If you’ve explored eye tracking as a research technology, then you’ve probably noticed the extreme variability in the cost of eye trackers. These aren’t laptops we’re talking about, where a higher-end model can mean an extra few hundred dollars. The cost of one piece of eye tracking hardware versus another can vary by tens of thousands of dollars.
Take a look at the system pictured here (which I just invented). It’s made from an old web cam, a clothespin, a laser pointer, three pencils and some scotch tape. It doesn’t work at all, but the cost is unbelievably low! All kidding aside, the point here is important to consider – What is an acceptable tradeoff between cost and quality? Is a lower-end eye tracker going to provide you with good enough data to meet your research objectives? These are crucial questions for anyone interested in equipping an eye tracking lab.
In the video embedded below, we’ve used three different eye trackers – representing three different price points – to track the eyes of a participant completing a visual following task (not simultaneously; these are three separate runs). On each clip we’ve rendered raw eye data with a 500 ms gaze trail instead of fixations to accentuate the differences in data precision between the three systems. The costs of the eye trackers shown in this video range from relatively inexpensive to very expensive. Click the video to watch.
The most notable difference is precision. All three eye trackers are in the general vicinity of the targeted yellow dot, but you’ll notice much more ‘noise’ in the data from the lower cost systems. The point-of-gaze does not move smoothly; it bounces around quite a bit, especially in the example on the far left. Does this mean that the tracker on the left isn’t right for you? Maybe. Maybe not. If you need pinpoint precision in your data, then this system probably won’t cut it. However, if you’re interested in a more general analysis of eye data, then you might be able to live with the extra noise. Whether or not you can get by with a lower cost eye tracker is heavily dependent on how you plan to use the data.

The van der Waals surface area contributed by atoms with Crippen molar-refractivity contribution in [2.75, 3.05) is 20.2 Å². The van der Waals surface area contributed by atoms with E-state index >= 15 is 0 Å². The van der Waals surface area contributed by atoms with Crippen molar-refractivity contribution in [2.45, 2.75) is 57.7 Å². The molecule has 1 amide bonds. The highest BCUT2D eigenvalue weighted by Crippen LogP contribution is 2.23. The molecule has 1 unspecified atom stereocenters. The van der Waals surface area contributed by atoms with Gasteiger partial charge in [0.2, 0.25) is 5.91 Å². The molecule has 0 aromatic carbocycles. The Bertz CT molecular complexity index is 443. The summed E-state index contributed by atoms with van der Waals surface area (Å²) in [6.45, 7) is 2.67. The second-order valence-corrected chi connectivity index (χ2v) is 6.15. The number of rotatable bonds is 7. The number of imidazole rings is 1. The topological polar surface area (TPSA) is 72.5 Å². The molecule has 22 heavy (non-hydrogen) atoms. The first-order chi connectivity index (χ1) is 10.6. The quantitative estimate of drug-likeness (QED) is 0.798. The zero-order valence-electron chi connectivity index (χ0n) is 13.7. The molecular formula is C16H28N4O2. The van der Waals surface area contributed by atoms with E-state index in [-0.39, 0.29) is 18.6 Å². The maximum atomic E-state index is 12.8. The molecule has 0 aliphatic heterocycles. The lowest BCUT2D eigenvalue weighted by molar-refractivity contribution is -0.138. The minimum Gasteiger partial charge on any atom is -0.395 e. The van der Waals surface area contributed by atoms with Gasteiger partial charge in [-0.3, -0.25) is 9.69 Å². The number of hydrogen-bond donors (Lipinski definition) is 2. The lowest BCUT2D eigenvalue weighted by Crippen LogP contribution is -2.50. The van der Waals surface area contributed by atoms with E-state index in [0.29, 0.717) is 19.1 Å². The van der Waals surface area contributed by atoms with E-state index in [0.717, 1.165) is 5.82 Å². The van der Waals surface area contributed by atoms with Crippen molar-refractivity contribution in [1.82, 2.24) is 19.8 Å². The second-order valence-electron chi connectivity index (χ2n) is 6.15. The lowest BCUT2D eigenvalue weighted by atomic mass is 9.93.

What about the Medium Cost system in the video? That precision doesn’t look so bad compared to the Higher Cost system, right? That may be true, but there is more to it than just accuracy and precision. The image below shows the left (yellow) and right (green) pupil diameter for all systems during the task shown in the video above. Those colorful pinstripes in the Lower Cost and Medium Cost systems demonstrate instability in the tracking of the pupil. Now look at the data timeline for the Higher Cost System – perfectly stable, no dropped data. In our experience the higher end systems tend to do a better job keeping track of pupil size and orientation. Again, this may or may not matter to you, depending on your research goals.
Another distinction to consider is sampling rate. The Higher Cost system that we’ve featured samples at three times the rate of the Medium Cost system and five times the rate of the Lower Cost system. Do you need all of those additional data points? Is it worth the associated hardware costs? Think about that before you make your decision.
There are many factors that drive the price of eye tracking hardware – usability, flexibility, support, compatibility with advanced modules (e.g. scene camera, multi-display, cognitive workload, etc.). In most (though not all) cases the higher end systems make use of more precise data to offer a more robust solution. And yet, that doesn’t mean we’re recommending that you break the bank to make sure that you have all of the most advanced equipment. We are simply saying this: if you want to know how much you should spend on an eye tracker, you must first consider what you’ll be asking that system to do. As in any business decision, a cost-benefit analysis is worthwhile.
Feel free to contact us with any questions about hardware, software or eye tracking technology in general.